Influenza viruses are believed to have sparked at least 14 human pandemics in the past 500 years; the most devastating of which began in 1918. Yet, despite intense study and considerable advances in public health, virus surveillance and virology, there is no simple answer to this pressing question: when and how will the next flu pandemic arise?
NIAID scientists consider the many potential pathways to future influenza pandemics in a new viewpoints essay in Science Translational Medicine. There are no hard and fast ‘rules’ specifying, for example, what characteristics a given avian influenza virus must possess to allow it to efficiently infect people and other mammals, the authors note. Instead, “current and historical evidence suggests that pandemics result from highly variable, and extremely rare, viral adaptational phenomena that can be understood only in hindsight.”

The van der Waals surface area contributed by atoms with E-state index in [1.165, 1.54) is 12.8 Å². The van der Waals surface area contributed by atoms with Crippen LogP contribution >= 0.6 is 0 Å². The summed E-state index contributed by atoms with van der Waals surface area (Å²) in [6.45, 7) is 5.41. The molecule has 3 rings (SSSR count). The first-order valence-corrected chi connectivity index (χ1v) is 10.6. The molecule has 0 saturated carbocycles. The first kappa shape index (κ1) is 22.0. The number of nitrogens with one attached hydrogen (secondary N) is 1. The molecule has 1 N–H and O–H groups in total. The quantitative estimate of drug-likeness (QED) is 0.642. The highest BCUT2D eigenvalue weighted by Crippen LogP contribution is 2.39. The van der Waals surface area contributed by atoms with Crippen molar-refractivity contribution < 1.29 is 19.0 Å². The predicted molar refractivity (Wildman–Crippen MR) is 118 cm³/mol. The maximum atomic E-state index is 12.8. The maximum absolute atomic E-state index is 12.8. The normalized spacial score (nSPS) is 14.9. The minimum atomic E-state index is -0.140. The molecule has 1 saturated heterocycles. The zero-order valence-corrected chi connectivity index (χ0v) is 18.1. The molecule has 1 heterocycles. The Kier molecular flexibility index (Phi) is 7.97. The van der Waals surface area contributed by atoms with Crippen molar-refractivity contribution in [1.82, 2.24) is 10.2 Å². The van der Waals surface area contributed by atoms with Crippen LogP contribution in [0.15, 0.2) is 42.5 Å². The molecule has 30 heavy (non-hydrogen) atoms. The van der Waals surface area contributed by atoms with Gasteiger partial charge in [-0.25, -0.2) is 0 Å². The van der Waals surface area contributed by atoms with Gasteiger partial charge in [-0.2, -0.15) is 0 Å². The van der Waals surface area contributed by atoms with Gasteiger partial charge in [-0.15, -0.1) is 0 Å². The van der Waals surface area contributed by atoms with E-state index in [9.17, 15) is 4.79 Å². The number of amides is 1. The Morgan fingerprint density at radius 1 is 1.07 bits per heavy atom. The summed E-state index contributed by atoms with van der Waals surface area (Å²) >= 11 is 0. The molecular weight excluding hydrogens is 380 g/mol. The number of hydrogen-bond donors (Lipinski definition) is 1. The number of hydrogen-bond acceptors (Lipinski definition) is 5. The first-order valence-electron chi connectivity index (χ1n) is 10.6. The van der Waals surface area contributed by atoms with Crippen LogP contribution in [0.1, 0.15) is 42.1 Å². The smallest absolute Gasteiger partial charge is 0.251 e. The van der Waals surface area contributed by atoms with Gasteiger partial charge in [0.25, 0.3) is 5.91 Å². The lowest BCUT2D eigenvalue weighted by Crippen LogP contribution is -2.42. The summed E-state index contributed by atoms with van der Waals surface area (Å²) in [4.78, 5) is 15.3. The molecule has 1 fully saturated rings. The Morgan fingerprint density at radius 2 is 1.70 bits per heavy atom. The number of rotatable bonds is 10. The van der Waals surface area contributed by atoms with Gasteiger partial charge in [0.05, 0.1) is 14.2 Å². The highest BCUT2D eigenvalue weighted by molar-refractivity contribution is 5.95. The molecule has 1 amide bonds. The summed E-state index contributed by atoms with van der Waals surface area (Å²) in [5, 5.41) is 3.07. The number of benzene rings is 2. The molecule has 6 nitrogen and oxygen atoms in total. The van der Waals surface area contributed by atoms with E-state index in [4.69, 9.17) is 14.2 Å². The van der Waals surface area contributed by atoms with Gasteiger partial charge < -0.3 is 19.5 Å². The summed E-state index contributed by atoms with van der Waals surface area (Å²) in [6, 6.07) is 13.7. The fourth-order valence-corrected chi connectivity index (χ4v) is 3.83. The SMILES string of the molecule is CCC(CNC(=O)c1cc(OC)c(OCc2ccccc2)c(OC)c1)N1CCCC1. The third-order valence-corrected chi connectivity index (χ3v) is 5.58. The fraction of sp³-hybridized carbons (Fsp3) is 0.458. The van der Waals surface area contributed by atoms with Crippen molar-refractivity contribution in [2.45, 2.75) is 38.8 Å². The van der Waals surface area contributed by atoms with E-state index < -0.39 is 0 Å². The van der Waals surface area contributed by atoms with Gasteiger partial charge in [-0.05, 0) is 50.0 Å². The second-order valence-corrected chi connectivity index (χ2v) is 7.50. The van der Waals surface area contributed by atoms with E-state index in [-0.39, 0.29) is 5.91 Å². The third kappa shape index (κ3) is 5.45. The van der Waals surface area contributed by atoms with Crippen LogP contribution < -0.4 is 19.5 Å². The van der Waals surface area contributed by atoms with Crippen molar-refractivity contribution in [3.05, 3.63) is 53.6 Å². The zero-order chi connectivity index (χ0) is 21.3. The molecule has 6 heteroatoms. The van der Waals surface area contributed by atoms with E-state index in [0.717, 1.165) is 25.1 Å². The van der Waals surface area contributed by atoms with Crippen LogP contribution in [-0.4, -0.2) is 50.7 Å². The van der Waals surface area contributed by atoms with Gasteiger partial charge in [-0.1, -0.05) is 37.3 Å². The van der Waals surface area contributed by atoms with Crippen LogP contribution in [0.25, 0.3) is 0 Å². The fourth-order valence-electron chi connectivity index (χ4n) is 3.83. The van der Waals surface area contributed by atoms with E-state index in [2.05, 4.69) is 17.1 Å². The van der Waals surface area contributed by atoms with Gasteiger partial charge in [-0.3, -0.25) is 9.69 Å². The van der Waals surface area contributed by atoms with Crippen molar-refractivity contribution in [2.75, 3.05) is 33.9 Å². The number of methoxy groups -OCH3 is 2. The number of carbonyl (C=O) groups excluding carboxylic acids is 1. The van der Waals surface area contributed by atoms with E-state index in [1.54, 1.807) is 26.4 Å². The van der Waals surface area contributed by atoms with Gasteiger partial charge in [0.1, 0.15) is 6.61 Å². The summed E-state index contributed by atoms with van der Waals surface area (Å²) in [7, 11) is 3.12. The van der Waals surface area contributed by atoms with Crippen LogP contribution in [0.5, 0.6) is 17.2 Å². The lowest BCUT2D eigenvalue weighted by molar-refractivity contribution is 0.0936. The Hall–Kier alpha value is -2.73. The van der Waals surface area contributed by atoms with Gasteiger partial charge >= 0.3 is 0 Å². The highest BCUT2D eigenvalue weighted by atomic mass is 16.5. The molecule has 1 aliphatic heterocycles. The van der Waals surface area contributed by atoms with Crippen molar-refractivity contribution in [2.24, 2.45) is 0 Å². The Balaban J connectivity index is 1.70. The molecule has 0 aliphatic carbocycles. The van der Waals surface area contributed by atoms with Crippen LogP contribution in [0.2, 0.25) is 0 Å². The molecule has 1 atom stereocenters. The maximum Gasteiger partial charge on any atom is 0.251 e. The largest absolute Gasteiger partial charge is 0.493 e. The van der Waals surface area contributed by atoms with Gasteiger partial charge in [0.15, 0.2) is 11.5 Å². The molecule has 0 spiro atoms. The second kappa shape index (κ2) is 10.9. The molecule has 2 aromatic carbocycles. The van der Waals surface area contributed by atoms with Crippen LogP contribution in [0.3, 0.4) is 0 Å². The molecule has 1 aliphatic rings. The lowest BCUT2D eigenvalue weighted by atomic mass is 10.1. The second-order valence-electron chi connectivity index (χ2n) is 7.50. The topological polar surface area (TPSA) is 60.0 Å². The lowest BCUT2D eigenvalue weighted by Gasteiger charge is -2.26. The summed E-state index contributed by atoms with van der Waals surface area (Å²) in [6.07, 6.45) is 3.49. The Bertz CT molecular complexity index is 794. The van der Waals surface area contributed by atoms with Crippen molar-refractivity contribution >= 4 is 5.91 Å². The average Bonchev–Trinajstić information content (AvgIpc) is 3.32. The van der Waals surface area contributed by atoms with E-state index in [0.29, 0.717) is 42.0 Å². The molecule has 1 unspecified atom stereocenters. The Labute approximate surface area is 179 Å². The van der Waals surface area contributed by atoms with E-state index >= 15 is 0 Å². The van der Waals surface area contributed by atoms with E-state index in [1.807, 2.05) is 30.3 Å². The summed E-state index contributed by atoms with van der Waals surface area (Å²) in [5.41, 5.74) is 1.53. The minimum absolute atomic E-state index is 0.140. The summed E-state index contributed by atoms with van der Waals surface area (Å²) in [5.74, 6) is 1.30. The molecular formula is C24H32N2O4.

In the face of this humbling reality, the authors conclude, preparation for future pandemics must include basic research into ‘host switching’ and how the virus adapts to new hosts; expanded surveillance of viral emergence at the animal-human interface; and continued efforts to develop broadly protective vaccines.
Many potential pathways to future pandemic influenza. Science Translational Medicine, 18 Oct 2023.